UC amends Enron fraud lawsuit

17 April 2002 | The University of California, the lead plaintiff in an Enron shareholders lawsuit, has filed an amended lawsuit against the Houston-based energy giant, naming nine additional financial institutions, two law firms and other new individual defendants in the securities fraud case.

Fraud perpetrated by the energy company and its auditors succeeded because of the active complicity of several prominent banks and law firms, according to the new allegations presented April 8 in federal court.

The 485-page amended complaint lays out the scheme in detail naming key players in fraudulent transactions that cost shareholders more than $25 billion. A number of top bank executives profited personally from the schemes, according to the document.

“These prestigious banks and law firms used their skills and their professional reputation to help Enron executives shore up the company’s stock price and create a false appearance of financial strength and profitability, which fooled the public into investing billions of dollars,” said James Holst, UC general counsel.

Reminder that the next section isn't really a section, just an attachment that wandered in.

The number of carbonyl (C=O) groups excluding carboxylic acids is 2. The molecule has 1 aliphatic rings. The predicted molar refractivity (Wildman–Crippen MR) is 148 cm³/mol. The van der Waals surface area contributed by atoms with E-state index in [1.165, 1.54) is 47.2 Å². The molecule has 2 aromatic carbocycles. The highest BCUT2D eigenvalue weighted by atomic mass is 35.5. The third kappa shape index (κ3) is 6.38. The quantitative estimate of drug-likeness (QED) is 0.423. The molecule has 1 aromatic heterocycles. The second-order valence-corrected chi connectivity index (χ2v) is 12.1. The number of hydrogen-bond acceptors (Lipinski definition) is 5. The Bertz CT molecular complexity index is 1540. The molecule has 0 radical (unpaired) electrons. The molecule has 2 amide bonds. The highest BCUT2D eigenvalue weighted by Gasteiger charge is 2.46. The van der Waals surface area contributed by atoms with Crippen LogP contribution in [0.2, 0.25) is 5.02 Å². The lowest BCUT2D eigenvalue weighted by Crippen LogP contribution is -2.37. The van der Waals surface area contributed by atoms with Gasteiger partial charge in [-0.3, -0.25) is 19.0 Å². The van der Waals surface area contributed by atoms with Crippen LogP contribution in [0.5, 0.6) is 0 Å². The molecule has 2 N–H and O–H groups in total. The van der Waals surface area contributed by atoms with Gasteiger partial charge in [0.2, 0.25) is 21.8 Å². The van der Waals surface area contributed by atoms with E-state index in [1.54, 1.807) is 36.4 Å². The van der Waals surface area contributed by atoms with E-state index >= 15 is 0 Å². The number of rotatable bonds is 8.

“In return,” he said, “these firms received multimillion-dollar fees, and some of their top executives exploited the situation to cash in personally.”

The amended complaint documents a total of almost $1.2 billion in insider trading by 28 Enron directors and officers, approximately $171 million more than previously disclosed.

The losses of the plaintiffs in the shareholders’ class action — which now includes 39 companies and individuals who purchased Enron equity and debt securities between Oct. 19, 1998, and Nov. 29, 2001 — are estimated at more than $25 billion.

For UC, the aggregate total loss across its portfolios was $145 million, representing approximately 0.3 percent of the university’s total investment funds. The market value of the UC portfolios was $54 billion as of Nov. 30, 2001.

The complaint and related materials are available online at and.


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Copyright 2002, The Regents of the University of California.
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